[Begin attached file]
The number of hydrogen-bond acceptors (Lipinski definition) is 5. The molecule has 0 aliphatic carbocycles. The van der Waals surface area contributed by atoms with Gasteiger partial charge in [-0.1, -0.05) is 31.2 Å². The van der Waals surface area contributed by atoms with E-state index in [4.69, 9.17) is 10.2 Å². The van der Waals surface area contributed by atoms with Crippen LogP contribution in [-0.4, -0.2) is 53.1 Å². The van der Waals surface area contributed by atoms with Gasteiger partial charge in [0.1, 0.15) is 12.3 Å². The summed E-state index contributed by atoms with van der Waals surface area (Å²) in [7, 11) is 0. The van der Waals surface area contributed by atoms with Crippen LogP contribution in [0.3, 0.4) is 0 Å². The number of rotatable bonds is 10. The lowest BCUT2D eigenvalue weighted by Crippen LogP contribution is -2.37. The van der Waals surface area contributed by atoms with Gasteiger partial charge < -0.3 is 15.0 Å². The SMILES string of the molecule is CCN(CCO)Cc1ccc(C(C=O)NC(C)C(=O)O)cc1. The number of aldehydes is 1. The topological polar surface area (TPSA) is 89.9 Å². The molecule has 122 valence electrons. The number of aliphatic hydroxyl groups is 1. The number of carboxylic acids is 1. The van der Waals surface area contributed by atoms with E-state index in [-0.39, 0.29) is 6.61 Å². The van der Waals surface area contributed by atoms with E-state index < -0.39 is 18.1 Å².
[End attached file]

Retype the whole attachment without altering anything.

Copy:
The number of hydrogen-bond acceptors (Lipinski definition) is 5. The molecule has 0 aliphatic carbocycles. The van der Waals surface area contributed by atoms with Gasteiger partial charge in [-0.1, -0.05) is 31.2 Å². The van der Waals surface area contributed by atoms with E-state index in [4.69, 9.17) is 10.2 Å². The van der Waals surface area contributed by atoms with Crippen LogP contribution in [-0.4, -0.2) is 53.1 Å². The van der Waals surface area contributed by atoms with Gasteiger partial charge in [0.1, 0.15) is 12.3 Å². The summed E-state index contributed by atoms with van der Waals surface area (Å²) in [7, 11) is 0. The van der Waals surface area contributed by atoms with Crippen LogP contribution in [0.3, 0.4) is 0 Å². The number of rotatable bonds is 10. The lowest BCUT2D eigenvalue weighted by Crippen LogP contribution is -2.37. The van der Waals surface area contributed by atoms with Gasteiger partial charge < -0.3 is 15.0 Å². The SMILES string of the molecule is CCN(CCO)Cc1ccc(C(C=O)NC(C)C(=O)O)cc1. The number of aldehydes is 1. The topological polar surface area (TPSA) is 89.9 Å². The molecule has 122 valence electrons. The number of aliphatic hydroxyl groups is 1. The number of carboxylic acids is 1. The van der Waals surface area contributed by atoms with E-state index in [-0.39, 0.29) is 6.61 Å². The van der Waals surface area contributed by atoms with E-state index < -0.39 is 18.1 Å².